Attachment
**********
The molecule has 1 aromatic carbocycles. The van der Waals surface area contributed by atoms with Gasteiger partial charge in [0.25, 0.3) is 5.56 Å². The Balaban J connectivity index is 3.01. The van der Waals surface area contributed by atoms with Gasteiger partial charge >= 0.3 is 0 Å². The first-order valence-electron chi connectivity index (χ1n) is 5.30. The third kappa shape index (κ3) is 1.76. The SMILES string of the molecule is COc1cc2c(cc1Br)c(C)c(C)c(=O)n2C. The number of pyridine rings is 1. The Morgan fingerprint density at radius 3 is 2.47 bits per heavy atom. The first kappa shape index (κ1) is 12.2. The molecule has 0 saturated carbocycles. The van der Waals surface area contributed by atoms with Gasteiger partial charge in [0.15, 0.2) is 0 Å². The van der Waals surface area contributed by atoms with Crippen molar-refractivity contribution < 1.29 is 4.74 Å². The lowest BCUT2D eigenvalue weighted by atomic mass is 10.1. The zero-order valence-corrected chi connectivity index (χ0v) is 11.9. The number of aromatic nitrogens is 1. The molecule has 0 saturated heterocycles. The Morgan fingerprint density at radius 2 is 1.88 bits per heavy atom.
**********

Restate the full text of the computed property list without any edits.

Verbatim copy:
The molecule has 1 aromatic carbocycles. The van der Waals surface area contributed by atoms with Gasteiger partial charge in [0.25, 0.3) is 5.56 Å². The Balaban J connectivity index is 3.01. The van der Waals surface area contributed by atoms with Gasteiger partial charge >= 0.3 is 0 Å². The first-order valence-electron chi connectivity index (χ1n) is 5.30. The third kappa shape index (κ3) is 1.76. The SMILES string of the molecule is COc1cc2c(cc1Br)c(C)c(C)c(=O)n2C. The number of pyridine rings is 1. The Morgan fingerprint density at radius 3 is 2.47 bits per heavy atom. The first kappa shape index (κ1) is 12.2. The molecule has 0 saturated carbocycles. The van der Waals surface area contributed by atoms with Gasteiger partial charge in [0.15, 0.2) is 0 Å². The van der Waals surface area contributed by atoms with Crippen molar-refractivity contribution < 1.29 is 4.74 Å². The lowest BCUT2D eigenvalue weighted by atomic mass is 10.1. The zero-order valence-corrected chi connectivity index (χ0v) is 11.9. The number of aromatic nitrogens is 1. The molecule has 0 saturated heterocycles. The Morgan fingerprint density at radius 2 is 1.88 bits per heavy atom.